GRAND RAPIDS — The city of Grand Rapids needs to add nearly 9,000 housing units over the next five years to satisfy high market demand, according to a housing needs assessment prepared for city officials.
The recently completed housing study was a collaborative effort from the city of Grand Rapids, the Grand Rapids Area Chamber of Commerce, the Frey Foundation, K-Connect and Housing Next. The goal is to use the new data to address the housing stock shortage as well as racial disparities in residents’ ability to access housing and home ownership, said Housing Next Executive Director Ryan Kilpatrick.
“What we want to do is suggest a housing plan be married with the upcoming master plan process,” Kilpatrick said during the July 21 Committee of the Whole meeting. “There are several steps we want to take now, but also set target goals that are embedded in the master plan and revisited every two to five years.”
Kilpatrick was hired by the city in late 2019 and will be working with a team of city staff internally to reframe expectations of the housing commission.
By 2025, at least 5,340 more rental units and 3,548 owner-occupied units are needed to satisfy housing demand and affordability, according to the assessment. Kilpatrick said there’s a need for additional housing at all price points, but the greatest need is for residents earning up to 30 percent of the area median income as well as those making at least 80 percent of area median income.
“We have had an influx of young people and wealthier people moving into the city, and this has created an inadequate supply of housing for a growing number of people,” Kilpatrick said. “We’ve known that for a number of years.”
Affordable housing is defined as a household putting no more than 30 percent of its income toward housing costs. In Grand Rapids, renters are far more likely than homeowners to spend more than 30 percent of their income on housing, which classifies them as cost burdened.
More than half of all of the renters in the city are cost burdened. When the data is broken down by race, Black residents are the most cost burdened population. Issues around systemic racism need to be addressed as well to address affordable housing, Kilpatrick said.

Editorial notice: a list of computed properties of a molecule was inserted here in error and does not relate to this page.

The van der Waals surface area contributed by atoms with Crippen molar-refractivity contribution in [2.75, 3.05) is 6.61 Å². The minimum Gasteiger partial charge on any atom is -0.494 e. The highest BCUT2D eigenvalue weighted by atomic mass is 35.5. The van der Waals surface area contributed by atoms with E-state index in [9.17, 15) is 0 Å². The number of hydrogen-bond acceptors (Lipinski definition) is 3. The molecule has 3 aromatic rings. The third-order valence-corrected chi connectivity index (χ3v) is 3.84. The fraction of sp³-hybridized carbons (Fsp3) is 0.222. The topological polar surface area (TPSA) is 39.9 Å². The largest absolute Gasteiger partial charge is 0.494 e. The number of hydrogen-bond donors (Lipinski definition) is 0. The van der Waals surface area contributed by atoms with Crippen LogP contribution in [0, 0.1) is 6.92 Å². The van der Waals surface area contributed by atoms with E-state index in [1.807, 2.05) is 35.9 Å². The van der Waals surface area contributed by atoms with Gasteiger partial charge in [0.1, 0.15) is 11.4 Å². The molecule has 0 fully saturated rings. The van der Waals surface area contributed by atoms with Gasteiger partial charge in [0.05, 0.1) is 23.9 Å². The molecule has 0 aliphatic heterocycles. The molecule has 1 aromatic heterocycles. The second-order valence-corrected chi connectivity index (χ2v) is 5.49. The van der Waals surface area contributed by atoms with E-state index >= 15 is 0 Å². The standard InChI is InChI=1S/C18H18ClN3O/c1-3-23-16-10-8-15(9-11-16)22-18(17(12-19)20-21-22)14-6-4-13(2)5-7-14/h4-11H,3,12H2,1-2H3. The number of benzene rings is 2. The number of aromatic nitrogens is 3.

“Housing is highly dependent on other elements within the system, wages being critical to that,” Kilpatrick said. “As long as we have folks earning wages that do not provide for a budget that they can survive on, we’re going to have housing issues.”
The vacancy rate of rental units across the city is currently around 2-3 percent, and should be slightly higher at 5-6 percent, Kilpatrick said.
“What we’re seeing in the market today is even wealthier households do not want to spend what it actually costs to build a new apartment building,” Kilpatrick said. “With limited supply, competition creates more dramatic increases in price.”
The low availability of housing on the market also poses a problem, Kilpatrick added. As of March 17 in Grand Rapids, 359 houses were on the market — less than one-third of what is needed, Kilpatrick said.
“We’ve got to start thinking about additional types of ownership products, whether it’s townhouses, condos, splitting lots into smaller parcels, more households want to live and own in the city,” he said.
Part of the solution needs to include dedicating $20 million to a local housing fund, Kilpatrick said, as well as ensuring the city is getting the most out of economic development incentives for new developments and finding ways to increase density by rehabbing existing structures.
Adding a secondary dwelling unit to existing single-family homes is also an opportunity to increase housing density, Kilpatrick said. An additional 3,400 rental units would hit the market if 5 percent of all single-family homes in the city did so.
“This is just the start of more work to come,” said Grand Rapids Mayor Rosalynn Bliss. “We knew we needed this for work to continue in a thoughtful and strategic way.”
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